Wong-Orantes said she and her U.S. teammates are on their toes for the world championships, which features twice as many teams (24) as the Olympics and a “more grueling” format.

“It’s going to be a long tournament, and I think we’re really going to need all 14 of us that are here. I’m pretty certain that, at any given moment, someone’s going to be called on and someone’s going to need to step up in big moments.”

2022 Ascendant LPGA: How to watch, who’s playing in Texas’s annual signature event

Atthaya Thitikul of Thailand hits her second shot on the 16th hole during the final round of the Walmart NW Arkansas Championship.
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The LPGA make its annual stop in The Colony, Texas, this week for the 10th edition of the Ascendant LPGA benefiting Volunteers of America, where Thailand’s 19-year-old rookie Atthaya Thitikul comes in hot off her second career win and second playoff victory this season at the Walmart NW Arkansas Championship.

Leading the 132-player field at Old American Golf Club, located at Golf Clubs at The Tribute, are Texas residents and past champions Cheyenne Knight and Angela Stanford. They’ll compete for the $1.7 million prize purse alongside major champions Nelly KordaLydia Ko and Brooke Henderson. Last year’s Ascendant LPGA champion, world No. 1 Jin Young Ko, will not be defending her title after announcing earlier this month she would be missing several weeks due to a nagging wrist injury.

This past weekend in Arkansas, Thitikul took the lead with a 10-under 61 in the second round and shot 68 in the final round to finish regulation tied with Danielle Kang at 17-under 196. Thitikul, who won the JTBC Classic in March in a two-hole playoff vs. Nanna Koerstz Madsen, drained an 8-foot birdie putt on the second playoff hole to secure the win over Kang.


How to watch the 2022 Ascendant LPGA 

Coverage of the 2022 Ascendant LPGA from Old American Golf Club in The Colony, Texas, can be found on Golf Channel, with streaming options available any time on any mobile device and online through NBCSports.com and the NBC Sports app.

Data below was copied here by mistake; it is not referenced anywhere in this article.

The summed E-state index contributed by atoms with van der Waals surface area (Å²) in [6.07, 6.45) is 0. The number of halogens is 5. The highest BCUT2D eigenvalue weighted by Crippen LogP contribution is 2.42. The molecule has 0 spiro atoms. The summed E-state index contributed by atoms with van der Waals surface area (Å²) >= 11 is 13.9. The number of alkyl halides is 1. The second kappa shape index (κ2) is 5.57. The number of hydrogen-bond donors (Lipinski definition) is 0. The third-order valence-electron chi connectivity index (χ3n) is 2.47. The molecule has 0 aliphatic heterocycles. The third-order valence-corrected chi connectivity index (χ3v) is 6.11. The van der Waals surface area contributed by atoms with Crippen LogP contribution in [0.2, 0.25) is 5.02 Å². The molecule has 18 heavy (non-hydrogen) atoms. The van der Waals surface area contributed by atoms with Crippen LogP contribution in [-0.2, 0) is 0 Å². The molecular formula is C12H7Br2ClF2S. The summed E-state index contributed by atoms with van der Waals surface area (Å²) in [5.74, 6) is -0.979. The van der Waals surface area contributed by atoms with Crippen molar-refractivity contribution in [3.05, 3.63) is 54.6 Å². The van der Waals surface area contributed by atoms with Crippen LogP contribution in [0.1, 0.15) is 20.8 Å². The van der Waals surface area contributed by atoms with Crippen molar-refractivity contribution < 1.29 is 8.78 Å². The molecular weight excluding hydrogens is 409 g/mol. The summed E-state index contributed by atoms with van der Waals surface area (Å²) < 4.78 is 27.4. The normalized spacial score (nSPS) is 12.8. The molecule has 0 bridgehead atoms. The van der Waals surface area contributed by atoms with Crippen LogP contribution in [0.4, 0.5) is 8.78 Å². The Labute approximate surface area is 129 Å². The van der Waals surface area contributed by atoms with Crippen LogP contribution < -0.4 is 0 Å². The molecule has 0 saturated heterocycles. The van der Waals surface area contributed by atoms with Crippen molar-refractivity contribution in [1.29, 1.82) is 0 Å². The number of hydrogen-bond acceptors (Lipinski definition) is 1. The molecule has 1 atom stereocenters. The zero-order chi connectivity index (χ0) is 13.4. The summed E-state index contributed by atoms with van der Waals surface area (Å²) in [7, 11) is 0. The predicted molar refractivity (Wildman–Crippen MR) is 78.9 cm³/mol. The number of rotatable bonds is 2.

• Thursday, Sept. 29: 12:30-3:30 p.m. ET, Golf Channel
  • Friday, Sept. 30: 12:30-3:30 p.m. ET, Golf Channel
  • Saturday, Oct. 1: 1-4 p.m. ET, Golf Channel
  • Sunday, Oct. 2: 1-4 p.m. ET, Golf Channel

Who’s playing in the 2022 Ascendant LPGA

Six of the top 10 players in the Rolex World Rankings are among the field in Texas, including:

  • No. 2 Nelly Korda
  • No. 4 Lydia Ko
  • No. 5 Atthaya Thitikul
  • No. 6 Brooke Henderson
  • No. 7 Lexi Thompson
  • No. 10 Nasa Hataoka

A number of local Texans also are in the tournament, headlined by past champions, Angela Stanford (2020) and Cheyenne Knight (2019), and two junior champions of the Volunteers of America Classic Girls Championship, who are playing on a sponsor exemption: Yunxuan (Michelle) Zhang (2022), a freshman at SMU, and Avery Zweig (2021), a high school sophomore from McKinney, Texas.


Past five champions of The Ascendant LPGA

YEAR WINNER SCORE MARGIN RUNNERUP
2021 Jin Young Ko (South Korea) 16-under 268 1 stroke Matilda Castren
2020 Angela Stanford (USA) 7-under 277 2 strokes So Yeon Ryu, Inbee Park, Yealimi Noh
2019 Cheyenne Knight (USA) 18-under 266 2 strokes Brittany Altomare, Jaye Marie Green
2018 Sung Hyun Park (South Korea) 11-under 131 1 stroke Lindy Duncan
2017 Haru Nomura (Japan) 3-under 281 Playoff Christie Kerr

Last time at The Ascendant LPGA

South Korea’s Jin Young Ko carded a final-round 69 to maintain her 54-hole lead at Old American Golf Club and held on for a one stroke win at the 2021 Volunteers of America Classic, her eighth career LPGA tour title. Ko finished regulation at 16-under 268, edging Finland’s Matilda Castren by one stroke.

It kicked off a five-win season for Ko, who had just lost her No. 1 ranking to Nelly Korda the week prior after holding the top spot for 100 straight weeks. She regained the No. 1 ranking back in October 2021, after earning her fourth win in seven starts at the BMW Ladies Championship.


More about Old American Golf Club

Opened in 2010, the Old American Golf Club is one of two clubs at The Tribute, a lakefront resort community on Lewisville Lake in The Colony, Texas. Designed by Tripp Davis and 12-time PGA Tour winner Justin Leonard, Old American plays as a Par 71 and stretches to 6,475 yards on the tournament scorecard.